Geocaching is Like Pokémon Go for Travelers


Let’s face it—sometimes there’s just not a whole lot to do in Manila, aside from eating out, hitting the mall, or bumming around at home. If you’re looking for adventure but don’t have time to go out of town, try Geocaching, or outdoor treasure-hunting using GPS.

The way it works is that experienced members of the Geocaching community hide items in containers or “caches” in public places, then log the GPS coordinates of their cache online for other members to find. To get started, all you have to do is download the Geocaching app on your phone and choose a cache. Once you’ve found it, sign the logbook in the cache, and tap the “Found It” button along with a couple of comments for the cache owner. If you like the item, you can also trade it for something of equal or greater value.

The practice of geocaching started way back in 2000, when GPS enthusiast Dave Ulmer hid a black bucket filled with videos, books, software, and a slingshot in the woods near Beavercreek, Oregon and posted the coordinates in a GPS internet users’ group. The game grew in popularity, and today there are approximately 3 million active geocachers all over the world.

While geocaching is still relatively new in the Philippines, there are a good number of caches hidden in Luzon and Visayas. In Manila, most of them are located around Makati and BGC. Properly hiding a cache in an urban space requires a certain amount of cleverness to prevent Muggles (the community term for non-geocachers) from accidentally finding and tampering with it. In fact, the Geocaching site has a list of “cautionary tales,” or caches that have been mistaken for bombs and destroyed by authorities. So if you’re searching in a public place, it’s best to employ a certain degree of stealth and discretion.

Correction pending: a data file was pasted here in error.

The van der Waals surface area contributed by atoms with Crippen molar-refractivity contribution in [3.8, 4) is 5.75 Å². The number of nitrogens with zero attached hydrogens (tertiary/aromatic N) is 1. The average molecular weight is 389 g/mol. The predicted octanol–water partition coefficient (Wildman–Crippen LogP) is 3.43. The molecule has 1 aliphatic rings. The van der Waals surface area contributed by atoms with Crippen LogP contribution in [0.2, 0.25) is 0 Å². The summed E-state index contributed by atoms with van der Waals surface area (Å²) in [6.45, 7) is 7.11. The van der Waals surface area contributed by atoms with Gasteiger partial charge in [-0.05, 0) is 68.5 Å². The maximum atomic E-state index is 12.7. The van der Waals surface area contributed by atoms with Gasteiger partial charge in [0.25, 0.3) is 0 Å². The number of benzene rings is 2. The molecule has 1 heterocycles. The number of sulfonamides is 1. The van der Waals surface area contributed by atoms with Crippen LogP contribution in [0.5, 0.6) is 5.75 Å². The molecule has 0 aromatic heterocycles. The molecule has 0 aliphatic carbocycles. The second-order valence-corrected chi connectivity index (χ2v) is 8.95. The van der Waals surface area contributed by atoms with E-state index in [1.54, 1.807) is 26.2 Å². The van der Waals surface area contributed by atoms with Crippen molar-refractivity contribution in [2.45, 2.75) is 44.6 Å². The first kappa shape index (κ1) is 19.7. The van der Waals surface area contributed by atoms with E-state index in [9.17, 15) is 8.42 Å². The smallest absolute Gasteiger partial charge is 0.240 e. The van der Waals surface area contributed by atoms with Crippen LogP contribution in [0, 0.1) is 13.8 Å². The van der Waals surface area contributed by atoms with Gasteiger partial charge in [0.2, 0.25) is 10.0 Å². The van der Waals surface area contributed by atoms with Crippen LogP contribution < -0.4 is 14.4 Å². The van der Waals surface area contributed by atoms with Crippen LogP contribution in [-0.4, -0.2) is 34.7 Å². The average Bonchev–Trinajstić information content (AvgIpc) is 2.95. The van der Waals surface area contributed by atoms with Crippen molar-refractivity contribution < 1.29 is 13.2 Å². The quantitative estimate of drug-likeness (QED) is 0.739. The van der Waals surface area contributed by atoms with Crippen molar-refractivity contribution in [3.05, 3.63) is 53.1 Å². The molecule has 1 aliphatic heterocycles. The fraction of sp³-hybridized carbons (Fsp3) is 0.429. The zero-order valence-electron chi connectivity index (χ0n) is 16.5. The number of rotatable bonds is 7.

However, it’s worth noting that local guards are probably more chill about caches than security officers in other countries. For example, the guards of The Podium have grown accustomed to people looking for a cache in the vicinity of the mall, and, in an attempt to be helpful, have taken to showing them where it is.

If you do have time to venture out of the city, hunting for caches in forests and mountains can be a great way to discover scenic spots. In fact, an EarthCache is a type of cache which marks the coordinates of a “special geological location people can visit to learn about a unique feature of the Earth.” An earthcache page will contain educational information about that particular geological feature. Some people even make a point of geocaching whenever they visit a foreign country—after all, it’s a great way to explore a new place and see it through the eyes of locals.

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Angelica Gutierrez
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